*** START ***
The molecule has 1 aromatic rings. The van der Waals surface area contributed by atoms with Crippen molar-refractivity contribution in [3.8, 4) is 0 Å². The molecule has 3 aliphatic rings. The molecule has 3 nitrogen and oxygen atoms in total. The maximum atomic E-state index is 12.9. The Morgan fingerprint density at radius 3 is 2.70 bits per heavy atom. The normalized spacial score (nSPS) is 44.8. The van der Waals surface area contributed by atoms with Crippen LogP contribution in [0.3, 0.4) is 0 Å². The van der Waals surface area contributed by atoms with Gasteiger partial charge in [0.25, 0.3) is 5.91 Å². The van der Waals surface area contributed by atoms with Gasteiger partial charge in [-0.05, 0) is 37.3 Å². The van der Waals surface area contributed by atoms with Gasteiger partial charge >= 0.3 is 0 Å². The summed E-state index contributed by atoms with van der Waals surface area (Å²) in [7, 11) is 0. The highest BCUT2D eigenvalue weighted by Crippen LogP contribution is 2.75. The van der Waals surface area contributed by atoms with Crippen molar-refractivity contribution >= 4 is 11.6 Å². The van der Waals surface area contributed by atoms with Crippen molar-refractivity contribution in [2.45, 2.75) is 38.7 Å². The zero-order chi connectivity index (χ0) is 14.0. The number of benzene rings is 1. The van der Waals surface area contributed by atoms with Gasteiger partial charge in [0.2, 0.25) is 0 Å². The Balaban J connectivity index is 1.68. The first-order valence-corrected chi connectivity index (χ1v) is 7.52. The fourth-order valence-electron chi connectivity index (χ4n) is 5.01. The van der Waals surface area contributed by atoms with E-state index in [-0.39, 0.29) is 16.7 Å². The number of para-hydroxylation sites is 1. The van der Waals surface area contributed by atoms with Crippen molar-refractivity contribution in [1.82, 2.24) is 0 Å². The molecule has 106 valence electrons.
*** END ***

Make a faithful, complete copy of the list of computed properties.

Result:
The molecule has 1 aromatic rings. The van der Waals surface area contributed by atoms with Crippen molar-refractivity contribution in [3.8, 4) is 0 Å². The molecule has 3 aliphatic rings. The molecule has 3 nitrogen and oxygen atoms in total. The maximum atomic E-state index is 12.9. The Morgan fingerprint density at radius 3 is 2.70 bits per heavy atom. The normalized spacial score (nSPS) is 44.8. The van der Waals surface area contributed by atoms with Crippen LogP contribution in [0.3, 0.4) is 0 Å². The van der Waals surface area contributed by atoms with Gasteiger partial charge in [0.25, 0.3) is 5.91 Å². The van der Waals surface area contributed by atoms with Gasteiger partial charge in [-0.05, 0) is 37.3 Å². The van der Waals surface area contributed by atoms with Gasteiger partial charge >= 0.3 is 0 Å². The summed E-state index contributed by atoms with van der Waals surface area (Å²) in [7, 11) is 0. The highest BCUT2D eigenvalue weighted by Crippen LogP contribution is 2.75. The van der Waals surface area contributed by atoms with Crippen molar-refractivity contribution >= 4 is 11.6 Å². The van der Waals surface area contributed by atoms with Crippen molar-refractivity contribution in [2.45, 2.75) is 38.7 Å². The zero-order chi connectivity index (χ0) is 14.0. The number of benzene rings is 1. The van der Waals surface area contributed by atoms with Gasteiger partial charge in [0.2, 0.25) is 0 Å². The Balaban J connectivity index is 1.68. The first-order valence-corrected chi connectivity index (χ1v) is 7.52. The fourth-order valence-electron chi connectivity index (χ4n) is 5.01. The van der Waals surface area contributed by atoms with E-state index in [-0.39, 0.29) is 16.7 Å². The number of para-hydroxylation sites is 1. The van der Waals surface area contributed by atoms with Crippen molar-refractivity contribution in [1.82, 2.24) is 0 Å². The molecule has 106 valence electrons.